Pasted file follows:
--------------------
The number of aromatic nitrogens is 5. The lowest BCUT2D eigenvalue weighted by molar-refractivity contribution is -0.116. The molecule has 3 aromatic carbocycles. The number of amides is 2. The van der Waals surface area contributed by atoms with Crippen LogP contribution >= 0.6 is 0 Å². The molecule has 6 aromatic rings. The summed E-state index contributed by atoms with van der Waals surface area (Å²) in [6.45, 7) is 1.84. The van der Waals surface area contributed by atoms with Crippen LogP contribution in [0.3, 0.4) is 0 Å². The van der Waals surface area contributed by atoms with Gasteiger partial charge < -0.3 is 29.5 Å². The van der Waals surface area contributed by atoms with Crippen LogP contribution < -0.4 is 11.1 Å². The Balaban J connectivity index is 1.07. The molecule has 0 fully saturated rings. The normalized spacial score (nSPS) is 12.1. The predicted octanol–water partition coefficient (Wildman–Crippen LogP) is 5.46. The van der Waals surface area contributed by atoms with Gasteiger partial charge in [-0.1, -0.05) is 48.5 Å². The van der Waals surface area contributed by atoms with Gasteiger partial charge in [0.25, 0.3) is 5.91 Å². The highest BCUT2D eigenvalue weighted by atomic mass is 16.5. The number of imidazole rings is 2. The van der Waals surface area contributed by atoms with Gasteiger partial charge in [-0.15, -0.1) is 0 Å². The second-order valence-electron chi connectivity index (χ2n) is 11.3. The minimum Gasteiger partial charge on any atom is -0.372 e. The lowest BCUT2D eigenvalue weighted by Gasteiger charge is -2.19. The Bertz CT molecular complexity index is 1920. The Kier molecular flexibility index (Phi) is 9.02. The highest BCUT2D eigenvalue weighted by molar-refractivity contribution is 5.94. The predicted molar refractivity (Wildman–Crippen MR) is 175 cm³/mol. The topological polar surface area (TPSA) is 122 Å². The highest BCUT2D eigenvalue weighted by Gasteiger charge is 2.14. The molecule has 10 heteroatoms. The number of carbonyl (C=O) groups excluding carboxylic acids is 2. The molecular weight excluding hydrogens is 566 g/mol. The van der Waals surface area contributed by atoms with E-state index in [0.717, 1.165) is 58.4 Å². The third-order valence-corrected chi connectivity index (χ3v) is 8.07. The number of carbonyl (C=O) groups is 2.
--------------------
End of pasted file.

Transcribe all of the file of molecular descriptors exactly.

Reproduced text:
The number of aromatic nitrogens is 5. The lowest BCUT2D eigenvalue weighted by molar-refractivity contribution is -0.116. The molecule has 3 aromatic carbocycles. The number of amides is 2. The van der Waals surface area contributed by atoms with Crippen LogP contribution >= 0.6 is 0 Å². The molecule has 6 aromatic rings. The summed E-state index contributed by atoms with van der Waals surface area (Å²) in [6.45, 7) is 1.84. The van der Waals surface area contributed by atoms with Crippen LogP contribution in [0.3, 0.4) is 0 Å². The van der Waals surface area contributed by atoms with Gasteiger partial charge < -0.3 is 29.5 Å². The van der Waals surface area contributed by atoms with Crippen LogP contribution < -0.4 is 11.1 Å². The Balaban J connectivity index is 1.07. The molecule has 0 fully saturated rings. The normalized spacial score (nSPS) is 12.1. The predicted octanol–water partition coefficient (Wildman–Crippen LogP) is 5.46. The van der Waals surface area contributed by atoms with Gasteiger partial charge in [-0.1, -0.05) is 48.5 Å². The van der Waals surface area contributed by atoms with Gasteiger partial charge in [0.25, 0.3) is 5.91 Å². The highest BCUT2D eigenvalue weighted by atomic mass is 16.5. The number of imidazole rings is 2. The van der Waals surface area contributed by atoms with Gasteiger partial charge in [-0.15, -0.1) is 0 Å². The second-order valence-electron chi connectivity index (χ2n) is 11.3. The minimum Gasteiger partial charge on any atom is -0.372 e. The lowest BCUT2D eigenvalue weighted by Gasteiger charge is -2.19. The Bertz CT molecular complexity index is 1920. The Kier molecular flexibility index (Phi) is 9.02. The highest BCUT2D eigenvalue weighted by molar-refractivity contribution is 5.94. The predicted molar refractivity (Wildman–Crippen MR) is 175 cm³/mol. The topological polar surface area (TPSA) is 122 Å². The highest BCUT2D eigenvalue weighted by Gasteiger charge is 2.14. The molecule has 10 heteroatoms. The number of carbonyl (C=O) groups excluding carboxylic acids is 2. The molecular weight excluding hydrogens is 566 g/mol. The van der Waals surface area contributed by atoms with E-state index in [0.717, 1.165) is 58.4 Å². The third-order valence-corrected chi connectivity index (χ3v) is 8.07. The number of carbonyl (C=O) groups is 2.